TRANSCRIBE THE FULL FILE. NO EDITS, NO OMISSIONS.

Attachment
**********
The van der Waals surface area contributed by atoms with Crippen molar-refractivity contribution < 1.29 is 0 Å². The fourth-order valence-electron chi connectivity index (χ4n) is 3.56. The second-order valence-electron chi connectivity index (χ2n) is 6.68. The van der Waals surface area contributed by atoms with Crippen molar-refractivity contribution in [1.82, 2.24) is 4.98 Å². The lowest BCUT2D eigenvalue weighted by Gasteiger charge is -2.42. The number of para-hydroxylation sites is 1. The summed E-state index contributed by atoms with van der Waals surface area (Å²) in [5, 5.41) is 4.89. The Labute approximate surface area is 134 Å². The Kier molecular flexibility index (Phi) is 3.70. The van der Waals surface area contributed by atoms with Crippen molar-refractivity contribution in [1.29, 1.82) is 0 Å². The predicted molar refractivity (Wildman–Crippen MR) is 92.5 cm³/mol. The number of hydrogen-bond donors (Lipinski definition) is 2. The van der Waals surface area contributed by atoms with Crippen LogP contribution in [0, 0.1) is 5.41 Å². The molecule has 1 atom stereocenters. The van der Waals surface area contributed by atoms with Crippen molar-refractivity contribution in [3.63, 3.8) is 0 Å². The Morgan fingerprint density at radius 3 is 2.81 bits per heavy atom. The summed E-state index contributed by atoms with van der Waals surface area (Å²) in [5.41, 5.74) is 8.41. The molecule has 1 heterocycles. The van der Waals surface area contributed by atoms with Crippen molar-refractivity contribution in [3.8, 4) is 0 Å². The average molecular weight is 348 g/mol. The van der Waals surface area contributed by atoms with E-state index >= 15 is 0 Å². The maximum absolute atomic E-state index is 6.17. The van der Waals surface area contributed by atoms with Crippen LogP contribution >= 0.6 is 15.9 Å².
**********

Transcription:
The van der Waals surface area contributed by atoms with Crippen molar-refractivity contribution < 1.29 is 0 Å². The fourth-order valence-electron chi connectivity index (χ4n) is 3.56. The second-order valence-electron chi connectivity index (χ2n) is 6.68. The van der Waals surface area contributed by atoms with Crippen molar-refractivity contribution in [1.82, 2.24) is 4.98 Å². The lowest BCUT2D eigenvalue weighted by Gasteiger charge is -2.42. The number of para-hydroxylation sites is 1. The summed E-state index contributed by atoms with van der Waals surface area (Å²) in [5, 5.41) is 4.89. The Labute approximate surface area is 134 Å². The Kier molecular flexibility index (Phi) is 3.70. The van der Waals surface area contributed by atoms with Crippen molar-refractivity contribution in [1.29, 1.82) is 0 Å². The predicted molar refractivity (Wildman–Crippen MR) is 92.5 cm³/mol. The number of hydrogen-bond donors (Lipinski definition) is 2. The van der Waals surface area contributed by atoms with Crippen LogP contribution in [0, 0.1) is 5.41 Å². The molecule has 1 atom stereocenters. The van der Waals surface area contributed by atoms with Crippen molar-refractivity contribution in [3.63, 3.8) is 0 Å². The Morgan fingerprint density at radius 3 is 2.81 bits per heavy atom. The summed E-state index contributed by atoms with van der Waals surface area (Å²) in [5.41, 5.74) is 8.41. The molecule has 1 heterocycles. The van der Waals surface area contributed by atoms with Crippen molar-refractivity contribution in [3.8, 4) is 0 Å². The average molecular weight is 348 g/mol. The van der Waals surface area contributed by atoms with E-state index >= 15 is 0 Å². The maximum absolute atomic E-state index is 6.17. The van der Waals surface area contributed by atoms with Crippen LogP contribution >= 0.6 is 15.9 Å².